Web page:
Melbourne 1945 is endlessly fascinating despite its simplicity. It’s simple in that it only features two layers of information, a georeferenced aerial photograph from 1945 and a recent orthophotograph. And the interface is simple because the functionality is simple: the only thing to do is change the scale, pan, and move the slider to compare then with now.
And that’s all a geographer needs.
Windyty is an interactive digital globe that shows the current and forecast wind patterns around the world. The application is built on earth: a visualization of global weather conditions (also represented in this gallery) which relies primarily on data from the Global Forecast System Model of the United States National Oceanic and Atmospheric Administration.
This implementation of the open-source earth application allows the user to zoom in to a place, access live images and detailed meteorological details about the place and add one of ten different overlays such as humidity and wind gust strength.
Did you ride to the MCG today? Did you make it in one piece because you plotted your route carefully?
Using crash statistics from VicRoads covering a five-year period, geocoding from Nokia and route calculations from MapQuest, the Trip Risk website delivers a handsome, responsive, interactive map using Mapbox tiles and the CartoDB mapping platform. The mobile version requires just a few taps to calculate the most direct route. The desktop browser version gives further insight through charts that explore the richness of the VicRoads data revealing what age groups are affected, the types of collisions, and what times and days of the week are safest.
by Strava Labs
Strava is a popular smart phone and GPS device application that allows sports enthusiasts to track their runs and bicycle rides and thereby log their activity regimen. The global heatmap is an exercise by their software engineers to understand and explore what can be done with their data.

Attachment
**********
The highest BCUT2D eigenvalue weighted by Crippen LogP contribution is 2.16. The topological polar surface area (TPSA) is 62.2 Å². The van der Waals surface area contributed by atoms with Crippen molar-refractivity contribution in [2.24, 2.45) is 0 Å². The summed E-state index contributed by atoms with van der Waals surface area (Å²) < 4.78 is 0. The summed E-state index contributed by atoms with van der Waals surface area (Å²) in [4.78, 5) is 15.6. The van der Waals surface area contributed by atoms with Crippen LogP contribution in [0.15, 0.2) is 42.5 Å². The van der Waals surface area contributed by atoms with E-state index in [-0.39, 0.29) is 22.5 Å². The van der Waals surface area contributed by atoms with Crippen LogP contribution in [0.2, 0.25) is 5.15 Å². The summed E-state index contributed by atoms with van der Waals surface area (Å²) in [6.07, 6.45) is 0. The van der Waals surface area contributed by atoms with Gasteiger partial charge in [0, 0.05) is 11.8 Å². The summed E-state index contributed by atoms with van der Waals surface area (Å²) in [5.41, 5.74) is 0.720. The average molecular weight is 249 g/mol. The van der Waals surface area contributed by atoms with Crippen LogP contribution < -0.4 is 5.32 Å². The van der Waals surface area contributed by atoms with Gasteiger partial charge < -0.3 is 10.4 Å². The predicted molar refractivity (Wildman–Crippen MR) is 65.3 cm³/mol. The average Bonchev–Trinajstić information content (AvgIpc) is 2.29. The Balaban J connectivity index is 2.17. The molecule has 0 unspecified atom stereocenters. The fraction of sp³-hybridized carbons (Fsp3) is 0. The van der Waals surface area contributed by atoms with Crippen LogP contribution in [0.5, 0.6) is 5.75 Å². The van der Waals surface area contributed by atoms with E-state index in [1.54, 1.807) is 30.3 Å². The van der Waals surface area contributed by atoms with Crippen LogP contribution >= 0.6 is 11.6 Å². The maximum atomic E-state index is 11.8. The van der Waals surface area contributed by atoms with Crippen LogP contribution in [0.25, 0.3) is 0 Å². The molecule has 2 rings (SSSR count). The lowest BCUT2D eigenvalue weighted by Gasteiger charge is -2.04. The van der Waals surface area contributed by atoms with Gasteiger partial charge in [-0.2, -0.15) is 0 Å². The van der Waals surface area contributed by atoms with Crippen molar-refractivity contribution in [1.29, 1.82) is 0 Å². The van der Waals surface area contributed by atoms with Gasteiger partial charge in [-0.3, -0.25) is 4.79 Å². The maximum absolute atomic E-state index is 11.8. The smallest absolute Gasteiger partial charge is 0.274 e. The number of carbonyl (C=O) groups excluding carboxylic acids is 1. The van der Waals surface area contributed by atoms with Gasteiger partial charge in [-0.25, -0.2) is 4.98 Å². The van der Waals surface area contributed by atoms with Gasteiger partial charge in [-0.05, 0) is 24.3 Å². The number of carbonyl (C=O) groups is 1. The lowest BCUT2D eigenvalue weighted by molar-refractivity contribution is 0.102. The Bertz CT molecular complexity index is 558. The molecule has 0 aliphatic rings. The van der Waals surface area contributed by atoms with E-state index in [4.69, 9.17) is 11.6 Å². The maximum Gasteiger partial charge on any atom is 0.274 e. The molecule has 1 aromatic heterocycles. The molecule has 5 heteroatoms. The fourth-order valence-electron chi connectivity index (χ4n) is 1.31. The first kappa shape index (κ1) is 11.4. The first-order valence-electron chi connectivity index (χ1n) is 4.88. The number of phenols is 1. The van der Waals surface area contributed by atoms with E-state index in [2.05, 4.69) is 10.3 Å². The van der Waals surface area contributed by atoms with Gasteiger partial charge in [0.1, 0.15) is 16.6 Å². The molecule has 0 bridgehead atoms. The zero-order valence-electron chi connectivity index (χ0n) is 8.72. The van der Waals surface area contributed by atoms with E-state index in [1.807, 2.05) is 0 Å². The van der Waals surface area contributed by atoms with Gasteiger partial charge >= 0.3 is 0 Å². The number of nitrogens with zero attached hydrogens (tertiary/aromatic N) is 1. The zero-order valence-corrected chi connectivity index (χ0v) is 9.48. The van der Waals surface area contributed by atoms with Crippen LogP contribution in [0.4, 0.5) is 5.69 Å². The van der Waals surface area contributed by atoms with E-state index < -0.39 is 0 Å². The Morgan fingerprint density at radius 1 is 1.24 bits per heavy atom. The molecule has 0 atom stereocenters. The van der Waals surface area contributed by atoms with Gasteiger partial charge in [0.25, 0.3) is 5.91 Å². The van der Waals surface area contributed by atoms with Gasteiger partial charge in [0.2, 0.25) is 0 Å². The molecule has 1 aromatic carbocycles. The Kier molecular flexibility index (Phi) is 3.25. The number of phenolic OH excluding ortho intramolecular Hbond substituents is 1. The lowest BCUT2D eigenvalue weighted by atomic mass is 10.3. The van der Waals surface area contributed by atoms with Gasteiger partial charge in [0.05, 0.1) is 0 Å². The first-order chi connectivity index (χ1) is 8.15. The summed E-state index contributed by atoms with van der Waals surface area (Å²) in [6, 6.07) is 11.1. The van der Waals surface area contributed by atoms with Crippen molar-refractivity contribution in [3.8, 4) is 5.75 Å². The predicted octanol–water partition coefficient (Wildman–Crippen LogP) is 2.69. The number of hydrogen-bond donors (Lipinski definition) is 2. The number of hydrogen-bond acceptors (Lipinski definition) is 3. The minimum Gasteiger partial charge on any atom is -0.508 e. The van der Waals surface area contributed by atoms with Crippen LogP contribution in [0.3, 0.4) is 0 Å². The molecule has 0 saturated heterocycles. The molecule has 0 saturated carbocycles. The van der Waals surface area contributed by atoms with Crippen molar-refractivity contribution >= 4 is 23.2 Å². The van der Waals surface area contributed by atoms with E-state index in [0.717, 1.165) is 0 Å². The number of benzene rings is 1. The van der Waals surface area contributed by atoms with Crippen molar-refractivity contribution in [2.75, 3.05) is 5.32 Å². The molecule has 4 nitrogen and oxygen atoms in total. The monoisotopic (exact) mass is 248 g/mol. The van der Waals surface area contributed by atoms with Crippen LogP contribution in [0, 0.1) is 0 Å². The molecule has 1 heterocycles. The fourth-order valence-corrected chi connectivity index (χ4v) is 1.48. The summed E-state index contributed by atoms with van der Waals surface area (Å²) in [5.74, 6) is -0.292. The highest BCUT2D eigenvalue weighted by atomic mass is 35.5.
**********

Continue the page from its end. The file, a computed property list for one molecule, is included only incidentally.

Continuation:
The map shows where people pursue physical fitness or self-quantification—compare the Netherlands with France—and, at larger scale, where you can find popular nearby paths.
Note that the very detailed Strava Metro package gives access to data about individual rides and runs, the participant’s age and gender and so on. The sample data set, downloadable for evaluation purposes, happens to be of Melbourne.
NYC Rat Map
by Meredith Myers
A positive outcome of the tragedy of September 11, 2001 was the acknowledgement of the value of government data. Since then the city of New York has been a leader in the publication of information on its Open Data portal through which city agencies must publish data in accordance with New York City’s Open Data Law from 2012.
This map is not a part of the portal’s sophisticated desktop browser application but a programmer’s light-weight map. The application accesses data through the SODA API of one of the more than one hundred datasets in the portal.